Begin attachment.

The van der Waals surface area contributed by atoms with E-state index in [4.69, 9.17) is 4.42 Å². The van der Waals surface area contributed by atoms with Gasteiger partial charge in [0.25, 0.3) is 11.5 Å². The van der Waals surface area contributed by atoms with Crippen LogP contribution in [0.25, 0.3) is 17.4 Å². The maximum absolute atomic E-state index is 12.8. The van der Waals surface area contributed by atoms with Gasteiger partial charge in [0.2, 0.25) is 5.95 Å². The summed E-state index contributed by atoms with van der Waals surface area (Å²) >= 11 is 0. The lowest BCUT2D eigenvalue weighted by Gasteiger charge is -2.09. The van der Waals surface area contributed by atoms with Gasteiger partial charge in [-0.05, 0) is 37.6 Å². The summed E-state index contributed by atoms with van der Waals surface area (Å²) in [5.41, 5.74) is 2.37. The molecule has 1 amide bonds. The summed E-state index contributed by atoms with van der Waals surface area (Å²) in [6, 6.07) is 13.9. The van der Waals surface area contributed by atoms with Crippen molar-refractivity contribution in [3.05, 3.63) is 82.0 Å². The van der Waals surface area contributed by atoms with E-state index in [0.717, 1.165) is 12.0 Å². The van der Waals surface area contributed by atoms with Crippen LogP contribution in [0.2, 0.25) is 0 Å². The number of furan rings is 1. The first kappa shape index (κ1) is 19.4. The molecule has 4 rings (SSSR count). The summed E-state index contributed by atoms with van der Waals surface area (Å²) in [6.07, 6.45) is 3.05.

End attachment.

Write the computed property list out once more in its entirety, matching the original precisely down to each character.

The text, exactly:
The van der Waals surface area contributed by atoms with E-state index in [4.69, 9.17) is 4.42 Å². The van der Waals surface area contributed by atoms with Gasteiger partial charge in [0.25, 0.3) is 11.5 Å². The van der Waals surface area contributed by atoms with Crippen LogP contribution in [0.25, 0.3) is 17.4 Å². The maximum absolute atomic E-state index is 12.8. The van der Waals surface area contributed by atoms with Gasteiger partial charge in [0.2, 0.25) is 5.95 Å². The summed E-state index contributed by atoms with van der Waals surface area (Å²) >= 11 is 0. The lowest BCUT2D eigenvalue weighted by Gasteiger charge is -2.09. The van der Waals surface area contributed by atoms with Gasteiger partial charge in [-0.05, 0) is 37.6 Å². The summed E-state index contributed by atoms with van der Waals surface area (Å²) in [5.41, 5.74) is 2.37. The molecule has 1 amide bonds. The summed E-state index contributed by atoms with van der Waals surface area (Å²) in [6, 6.07) is 13.9. The van der Waals surface area contributed by atoms with Crippen molar-refractivity contribution in [3.05, 3.63) is 82.0 Å². The van der Waals surface area contributed by atoms with E-state index in [0.717, 1.165) is 12.0 Å². The van der Waals surface area contributed by atoms with Crippen LogP contribution in [0.2, 0.25) is 0 Å². The number of furan rings is 1. The first kappa shape index (κ1) is 19.4. The molecule has 4 rings (SSSR count). The summed E-state index contributed by atoms with van der Waals surface area (Å²) in [6.07, 6.45) is 3.05.